In my mind these are the lessons or a sequence of lessons that are dear to my heart. They are the activities that keep me up at night in anticipation, that have me jumping out of bed in the morning to get to, and that have become refined works of art over the years.  As teachers, many of us have units, lessons, and activities we do with our students that we are the MOST proud of, that we know are highly effective and engage our students in superlative ways. An important skill for any educator is reflecting regularly on our practice, building on our strengths, recognizing our challenges and planning our next steps.  

The pirate’s question about “lessons we could sell tickets for” can offer us a lens to start or continue this good work. However, for some reflecting on their own practice through this narrow focus may be challenging. Some teachers’ strengths may not be articulated through exploration of a single lesson or a series of lessons, but instead in other ways such as, in the relationships they build with students or flexibility in meeting individual student needs.

Either way, this thinking and the inspiring work of both George Couros and Dave Burgess help us to frame the first reflective blog post assignment for the Innovative Teaching and Learning Leaders this year. The ITLLs are tasked with:

Describe and reflect upon a lesson or learning opportunity you have offered your students that “you could sell tickets for”.


Thinking about your own learning through the ITLL initiative and the newest addition of Teach Like a Pirate, describe and reflect upon skills, strategies and practices you use to ensure student success, increase engagement/empowerment and  boost creativity in your own classroom or school.

As I first read TLAP this summer, I recall connecting to a number of the suggestions made and activities outlined. The costumes and dramatic pieces may not necessarily be in my wheelhouse but as a former Inquiry Support Teacher and Language Arts teacher for 16 years, the use of artifacts, music, images, technology, personalized learning and a number of the other “hooks” were things I could relate to place to in my own teaching.

And so I offer an example of my own series of learning experiences along a writing theme that I did with students that I can potentially consider through the lens of “a  lesson I could sell tickets for”.

One of my favourite learning sequences to teach in Language Arts is on descriptive writing.  In my mind I call this focus my “I am standing…” writing pieces.  

I have used a variation of these lessons over a span of many years and with students in grades 4-8. The intent of these lessons is for students  to practice describing something so that a picture is formed in their reader’s mind. It aims to capture an event, person, place or thing in such a way that it makes the writing more engaging and interesting by paying close attention to the details using all of the five senses.

I always begin by modeling for the students.  I choose one scene or location and I bring in a number of sensory artifacts into the classroom to replicate this scene.  The Lake as a setting is a good starting point for me.  This has varied over the years but may include:  a tub of cold water, sand, reeds, a tree branch, an evergreen or fresh rain scented candle, a fan, a life jacket, a paddle, a turtle shell, images, sound effects of water lapping or loons calling etc. As the students engage in this sensory experience of  “the lake” I ask them to record words, images and thoughts that came to mind, using the five senses.  This might be on chart paper, post it notes, or digitally on an App such as Popplet. At times they have used the List Group Label strategy to further extend this brainstorming.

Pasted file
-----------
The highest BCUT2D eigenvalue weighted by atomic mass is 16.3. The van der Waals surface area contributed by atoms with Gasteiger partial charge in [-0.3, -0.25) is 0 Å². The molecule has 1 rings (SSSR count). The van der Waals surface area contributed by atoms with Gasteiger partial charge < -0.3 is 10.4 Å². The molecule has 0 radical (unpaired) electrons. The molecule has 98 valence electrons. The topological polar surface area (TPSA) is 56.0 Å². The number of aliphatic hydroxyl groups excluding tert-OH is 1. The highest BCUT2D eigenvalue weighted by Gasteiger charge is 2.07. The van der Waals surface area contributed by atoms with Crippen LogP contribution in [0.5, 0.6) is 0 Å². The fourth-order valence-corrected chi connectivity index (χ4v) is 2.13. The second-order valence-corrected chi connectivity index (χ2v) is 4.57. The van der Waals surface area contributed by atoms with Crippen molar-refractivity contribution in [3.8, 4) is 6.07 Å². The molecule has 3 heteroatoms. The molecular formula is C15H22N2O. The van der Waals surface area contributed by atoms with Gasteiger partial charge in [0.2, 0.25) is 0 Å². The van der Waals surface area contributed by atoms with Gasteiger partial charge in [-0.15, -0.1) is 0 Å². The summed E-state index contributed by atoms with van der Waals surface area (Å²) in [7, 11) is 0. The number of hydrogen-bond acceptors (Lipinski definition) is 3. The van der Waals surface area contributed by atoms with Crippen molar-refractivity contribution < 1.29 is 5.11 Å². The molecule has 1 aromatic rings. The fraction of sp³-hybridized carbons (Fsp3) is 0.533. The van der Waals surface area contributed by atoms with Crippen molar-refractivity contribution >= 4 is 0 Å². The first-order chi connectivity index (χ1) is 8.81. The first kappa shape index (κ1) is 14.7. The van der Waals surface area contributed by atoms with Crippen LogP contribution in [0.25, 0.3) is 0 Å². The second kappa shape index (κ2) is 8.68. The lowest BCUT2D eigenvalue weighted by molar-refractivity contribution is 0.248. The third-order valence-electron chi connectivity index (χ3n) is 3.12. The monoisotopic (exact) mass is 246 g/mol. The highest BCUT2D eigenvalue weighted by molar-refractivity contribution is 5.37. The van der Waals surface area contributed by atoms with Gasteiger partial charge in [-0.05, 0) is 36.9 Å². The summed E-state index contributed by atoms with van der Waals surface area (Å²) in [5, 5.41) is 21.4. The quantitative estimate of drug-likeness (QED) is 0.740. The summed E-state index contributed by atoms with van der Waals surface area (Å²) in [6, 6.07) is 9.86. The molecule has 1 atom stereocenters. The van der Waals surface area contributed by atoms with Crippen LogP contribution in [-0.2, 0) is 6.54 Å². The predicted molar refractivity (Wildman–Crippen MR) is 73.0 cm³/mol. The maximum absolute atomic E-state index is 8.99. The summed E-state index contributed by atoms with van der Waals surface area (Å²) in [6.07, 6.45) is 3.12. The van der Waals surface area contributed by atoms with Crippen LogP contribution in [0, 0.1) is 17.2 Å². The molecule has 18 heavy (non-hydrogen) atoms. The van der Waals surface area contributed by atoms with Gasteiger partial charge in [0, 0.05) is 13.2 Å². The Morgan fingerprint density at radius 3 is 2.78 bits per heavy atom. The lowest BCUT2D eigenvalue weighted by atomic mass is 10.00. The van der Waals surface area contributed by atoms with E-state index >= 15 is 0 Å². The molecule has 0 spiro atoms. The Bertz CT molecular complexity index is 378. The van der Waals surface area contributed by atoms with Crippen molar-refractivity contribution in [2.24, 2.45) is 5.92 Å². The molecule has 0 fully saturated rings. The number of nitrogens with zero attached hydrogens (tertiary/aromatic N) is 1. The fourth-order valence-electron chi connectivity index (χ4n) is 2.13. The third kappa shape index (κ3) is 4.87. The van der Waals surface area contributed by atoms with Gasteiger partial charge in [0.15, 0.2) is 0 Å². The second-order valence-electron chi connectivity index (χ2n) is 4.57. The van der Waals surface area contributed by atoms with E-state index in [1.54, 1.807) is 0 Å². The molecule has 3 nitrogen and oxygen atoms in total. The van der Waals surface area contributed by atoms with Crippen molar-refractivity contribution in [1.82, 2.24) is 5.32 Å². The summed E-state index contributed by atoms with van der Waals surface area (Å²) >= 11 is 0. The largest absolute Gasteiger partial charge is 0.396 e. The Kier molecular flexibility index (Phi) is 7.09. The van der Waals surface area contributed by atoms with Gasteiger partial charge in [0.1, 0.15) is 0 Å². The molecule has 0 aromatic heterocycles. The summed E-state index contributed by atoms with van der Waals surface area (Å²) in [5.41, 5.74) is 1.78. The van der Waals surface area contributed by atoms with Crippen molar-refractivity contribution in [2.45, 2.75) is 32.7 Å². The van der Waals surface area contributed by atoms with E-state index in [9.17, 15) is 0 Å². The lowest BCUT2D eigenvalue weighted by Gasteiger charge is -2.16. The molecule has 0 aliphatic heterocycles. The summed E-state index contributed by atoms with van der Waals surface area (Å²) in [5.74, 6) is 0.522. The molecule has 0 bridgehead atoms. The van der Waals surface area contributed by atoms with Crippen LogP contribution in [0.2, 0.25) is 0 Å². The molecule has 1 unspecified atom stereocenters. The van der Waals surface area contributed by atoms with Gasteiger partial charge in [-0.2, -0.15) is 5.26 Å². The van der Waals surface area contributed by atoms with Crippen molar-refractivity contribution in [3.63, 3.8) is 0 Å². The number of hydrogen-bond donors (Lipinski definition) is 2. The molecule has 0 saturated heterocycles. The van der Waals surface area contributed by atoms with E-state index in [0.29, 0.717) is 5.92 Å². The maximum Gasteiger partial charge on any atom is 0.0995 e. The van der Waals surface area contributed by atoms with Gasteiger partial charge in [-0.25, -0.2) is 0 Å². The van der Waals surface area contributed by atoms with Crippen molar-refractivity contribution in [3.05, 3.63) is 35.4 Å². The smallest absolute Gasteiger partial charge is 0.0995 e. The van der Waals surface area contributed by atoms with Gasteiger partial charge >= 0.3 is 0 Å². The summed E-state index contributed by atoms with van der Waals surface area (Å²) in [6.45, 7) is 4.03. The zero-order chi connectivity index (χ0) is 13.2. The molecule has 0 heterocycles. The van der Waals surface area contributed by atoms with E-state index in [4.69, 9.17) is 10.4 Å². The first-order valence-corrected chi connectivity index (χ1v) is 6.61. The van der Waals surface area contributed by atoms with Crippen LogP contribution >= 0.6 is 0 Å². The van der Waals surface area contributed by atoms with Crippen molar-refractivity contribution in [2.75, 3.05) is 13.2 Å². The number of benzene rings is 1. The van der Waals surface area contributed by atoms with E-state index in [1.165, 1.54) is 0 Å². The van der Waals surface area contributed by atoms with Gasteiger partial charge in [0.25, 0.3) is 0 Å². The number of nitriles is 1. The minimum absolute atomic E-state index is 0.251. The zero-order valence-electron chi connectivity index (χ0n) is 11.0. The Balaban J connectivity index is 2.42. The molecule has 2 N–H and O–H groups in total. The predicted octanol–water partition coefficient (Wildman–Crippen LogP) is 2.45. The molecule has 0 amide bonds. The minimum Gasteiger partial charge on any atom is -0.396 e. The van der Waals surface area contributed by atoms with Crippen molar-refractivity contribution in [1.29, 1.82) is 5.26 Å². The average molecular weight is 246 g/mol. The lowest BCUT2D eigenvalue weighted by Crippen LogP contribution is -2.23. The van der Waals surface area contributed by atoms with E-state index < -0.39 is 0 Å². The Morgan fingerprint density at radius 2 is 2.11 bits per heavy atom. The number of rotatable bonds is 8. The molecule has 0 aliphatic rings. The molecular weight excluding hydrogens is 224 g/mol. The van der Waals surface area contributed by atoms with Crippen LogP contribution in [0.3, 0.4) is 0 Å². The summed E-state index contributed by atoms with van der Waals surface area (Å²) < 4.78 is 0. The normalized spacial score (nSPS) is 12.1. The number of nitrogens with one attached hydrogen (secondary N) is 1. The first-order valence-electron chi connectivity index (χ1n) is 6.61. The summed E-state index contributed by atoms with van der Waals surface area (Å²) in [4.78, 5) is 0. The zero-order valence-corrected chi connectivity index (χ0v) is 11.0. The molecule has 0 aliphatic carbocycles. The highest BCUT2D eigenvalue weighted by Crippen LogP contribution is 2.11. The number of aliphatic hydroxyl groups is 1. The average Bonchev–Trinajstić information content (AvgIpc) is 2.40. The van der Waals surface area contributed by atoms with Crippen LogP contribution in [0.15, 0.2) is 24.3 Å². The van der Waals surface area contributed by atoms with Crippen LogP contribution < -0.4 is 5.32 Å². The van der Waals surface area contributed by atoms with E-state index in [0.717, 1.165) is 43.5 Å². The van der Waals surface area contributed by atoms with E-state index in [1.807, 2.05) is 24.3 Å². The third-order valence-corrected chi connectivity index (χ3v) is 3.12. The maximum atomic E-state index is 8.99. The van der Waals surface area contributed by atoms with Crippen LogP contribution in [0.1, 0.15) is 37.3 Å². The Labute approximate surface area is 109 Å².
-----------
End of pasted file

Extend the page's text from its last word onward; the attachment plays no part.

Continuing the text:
Next, I share my own writing piece about the lake, or model this writing in front of them- I Do (Routman- Optimal Learning Model).  See here for an example.  I ask the students to look for evidence of each of the five senses being explored, examples of adjectives and adverbs being used, and the use of literary devices. There are many outcomes that can be reviewed within this form of writing.

We wrap up the day’s events by making a list of other possible settings or scenes we could explore in a similar way. Typically the students come up many…city centre, park, beach, ocean, farm, prairie field, blizzard, campfire, bakery, amusement park, circus, concert, forrest, sporting event, airport, mountains…to name a few.

For our next class, I set up more sensory stations along these themes.  I have images on most of the scenes in a file. I have collected a number of related artifacts along these scenes in a plastic tub I pull out each year and I gather others from nature.  I find sound effects online such as; crowds cheering, ocean waves, crickets, and a campfire crackling.  Others are conveniently on my Conair Sound Machine.  I bring in popcorn, marshmallows, baked goods or other tasty treats where applicable. While exploring the sensory stations, the students use this graphic organizer or a digital variation to record their observations using each of their five senses.